FilmLab is an app for digitizing negatives quickly and easily, and I’ve spent the past few weeks testing its limits. It fulfills its intended purpose well, and future updates promise higher performance. For now, it’s a good alternative to more expensive and time consuming scanners, but its use also brings a few significant trade-offs.
My first film scanner was a Nikon Coolscan IV, erroneously listed on Gumtree as a “small silver printer.” I picked it up for £50 (around $80 US at the time) after a late-night road trip to Milton Keynes, the most boring town in England. For years it served me well. It was easy to use – simply feed a strip of 6 negatives into the front, and after a lot of whirring and buzzing, the small camera inside would focus on the negatives and quickly produce six sharp images. Paired with Vuescan, it was all I ever needed while using 35mm cameras. However, as I started experimenting with medium format and long, panoramic negatives courtesy of the Hasselblad X-Pan, the Coolscan started to come up short, and I was thrown back into the baffling world of film scanners.
Flatbed or dedicated feed? Canon, Pakon or Epson? Scanning your own negatives quickly becomes both time-consuming and expensive. At the lower end of the scale, $160 will buy a basic flatbed negative scanner able to process both 35mm and 120 negatives. Mid-range, and the Plustek dedicated 35mm film scanners will set you back around $300, but will only be able to handle 35mm negatives. The Big Daddy of home film scanners is the Epson Perfection V800, but you’d better have $600 to spend on it.
If, like many people, you balk at the prices above, Abe Fettig might have the answer. In May 2017, he launched a Kickstarter for the FilmLab app. At that time, we sat down for a chat and a hands-on with the FilmLab prototype. Now, it’s a real product and ready for consumption.
FilmLab App aims to turn your phone into a film scanner. It’s a clever idea – everyone has a phone with a camera in it, so why not use that to digitize negatives that are too often stuck in the real world? Version 1.1 of the app is now available for iPhone users at a bargain price of $5.99, with the Android version planned for February 2019.
To use FilmLab, you’ll need a light source to place behind your negatives. I have an older lightbox powered by fluorescent tubes, but this did not agree with my iPhone’s camera at all, and either showed flickering light or a slow brown bar that moved across the iPhone’s screen. So I switched to my partner’s iPad Mini, and simply opened a blank browser page – voila, a white, backlit rectangle that I could use to illuminate my negatives.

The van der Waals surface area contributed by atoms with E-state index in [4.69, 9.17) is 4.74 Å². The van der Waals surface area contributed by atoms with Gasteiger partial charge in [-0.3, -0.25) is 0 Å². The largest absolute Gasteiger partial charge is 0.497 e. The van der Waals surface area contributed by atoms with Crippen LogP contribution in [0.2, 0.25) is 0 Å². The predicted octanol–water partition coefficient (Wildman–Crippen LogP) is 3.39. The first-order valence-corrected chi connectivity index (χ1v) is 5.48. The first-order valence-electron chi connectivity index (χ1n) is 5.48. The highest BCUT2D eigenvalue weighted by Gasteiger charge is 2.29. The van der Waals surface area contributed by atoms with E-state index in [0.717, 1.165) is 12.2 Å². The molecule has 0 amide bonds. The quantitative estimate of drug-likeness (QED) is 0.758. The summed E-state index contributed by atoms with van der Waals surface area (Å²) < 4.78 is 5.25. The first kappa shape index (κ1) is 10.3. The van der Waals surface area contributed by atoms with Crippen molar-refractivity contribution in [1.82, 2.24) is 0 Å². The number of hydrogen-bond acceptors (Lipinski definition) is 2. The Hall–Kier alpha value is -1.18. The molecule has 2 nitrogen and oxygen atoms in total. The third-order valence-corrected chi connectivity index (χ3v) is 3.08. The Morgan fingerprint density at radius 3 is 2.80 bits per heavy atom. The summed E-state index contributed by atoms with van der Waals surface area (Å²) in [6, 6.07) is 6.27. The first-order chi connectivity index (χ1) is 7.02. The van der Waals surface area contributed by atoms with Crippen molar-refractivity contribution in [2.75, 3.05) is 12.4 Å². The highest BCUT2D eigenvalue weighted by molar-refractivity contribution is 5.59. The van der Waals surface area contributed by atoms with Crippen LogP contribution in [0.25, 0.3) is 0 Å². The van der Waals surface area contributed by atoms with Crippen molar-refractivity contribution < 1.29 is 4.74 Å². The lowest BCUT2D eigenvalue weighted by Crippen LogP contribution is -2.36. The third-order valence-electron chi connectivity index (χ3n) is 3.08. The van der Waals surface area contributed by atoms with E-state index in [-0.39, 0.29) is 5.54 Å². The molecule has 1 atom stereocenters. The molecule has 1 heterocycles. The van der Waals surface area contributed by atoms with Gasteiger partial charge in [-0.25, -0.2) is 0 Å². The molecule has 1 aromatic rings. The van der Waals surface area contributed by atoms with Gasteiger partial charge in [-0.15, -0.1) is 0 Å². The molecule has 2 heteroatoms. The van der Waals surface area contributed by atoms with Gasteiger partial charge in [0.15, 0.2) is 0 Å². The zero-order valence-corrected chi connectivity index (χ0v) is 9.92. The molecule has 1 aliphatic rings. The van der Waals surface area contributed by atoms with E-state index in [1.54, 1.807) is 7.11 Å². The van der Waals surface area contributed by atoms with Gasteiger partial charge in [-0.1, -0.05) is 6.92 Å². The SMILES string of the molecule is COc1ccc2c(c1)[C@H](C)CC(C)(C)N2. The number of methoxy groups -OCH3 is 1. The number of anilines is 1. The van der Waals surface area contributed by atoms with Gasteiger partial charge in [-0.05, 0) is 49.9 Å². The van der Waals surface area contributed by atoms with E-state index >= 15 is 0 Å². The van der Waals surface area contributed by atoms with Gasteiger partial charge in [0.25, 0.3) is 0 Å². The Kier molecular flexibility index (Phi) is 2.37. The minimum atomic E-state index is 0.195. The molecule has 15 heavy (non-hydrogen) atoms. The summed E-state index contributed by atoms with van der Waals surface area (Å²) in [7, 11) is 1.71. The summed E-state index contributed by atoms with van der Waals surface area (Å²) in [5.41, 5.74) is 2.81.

On first opening, the FilmLab app looks minimalistic and easy to use. There aren’t multitudes of menus to trawl through, or masses of options to tweak in order to get the result you desire. I was grateful for this, as I’m not one for reading manuals – I tend to get stuck in first, and work out the problems as I go along.
Clicking on the film roll icon will give options for colour negative, slide and black-and-white film. Selecting each option changes the input from the camera as you’d expect – an inverse image appears for colour negative or black-and-white, and gives a preview on your phone’s screen. This preview attempts some sort of auto-correction, which can be a bit fiddly to get right. I found myself moving my phone closer and further away in order to get the colour inversion to work correctly. Sometimes it would be too dark, sometimes the colours would look all wrong – this is something that could be improved (and Abe, the developer, is consistently fine-tuning the app to improve exactly this aspect).
Once you’ve clicked the shutter and captured your negative within the FilmLab app, there’s options for minimal processing, including cropping, contrast, and exposure. While the Exposure and Contrast sliders work well, I found adjustments to the Colour Balance sliders difficult to dial in. The results from auto-correction were, well, not great. I also found the cropping functionality to be a right pain in the backside – trying to accurately move large anchor circles to the right place on a small negative is fiddly, and if you’re in slide film mode, the bright white of the lightbox renders the anchors completely invisible.
I ended up doing minimal work within the FilmLab app, and instead imported my images into Snapseed where I felt more comfortable editing them. Once imported to Snapseed, I noticed that a couple of my photos had a grid-like pattern showing up over my negative.
This may have been down to me using an iPad to illuminate the negatives – I suspect the individual pixels on the iPad’s screen might have caused this, especially as they don’t seem to show up on the monochrome negative scans.
Overall, the FilmLab app seems to be a quick, easy-to-use solution for scanning negatives if you’re not all that bothered about enormous, high-resolution images. Paired with a decent LED lightbox and a smartphone copy stand, it would be possible to get a speedy workflow going for not much outlay at all. However, the faff of cropping, tweaking and saving negatives on a small phone screen quickly gets annoying – personally, I’d much rather be using a dedicated scanner and a laptop, paired with Vuescan and Lightroom.
With these caveats noted, I do see myself using the FilmLab app in future. Digitzing a negative of pretty much any size is something I’m going to need to do. I currently have no way of scanning 4×5 negatives, so this may end up being $5.99 well spent, even if just for previewing an image before sending it off to be processed on a proper drum scanner. Additionally, I can see the app being useful if you find yourself cornered by a family member and asked to scan old negatives – the novelty value of being able to look at long-lost memories so quickly and easily shouldn’t be underestimated.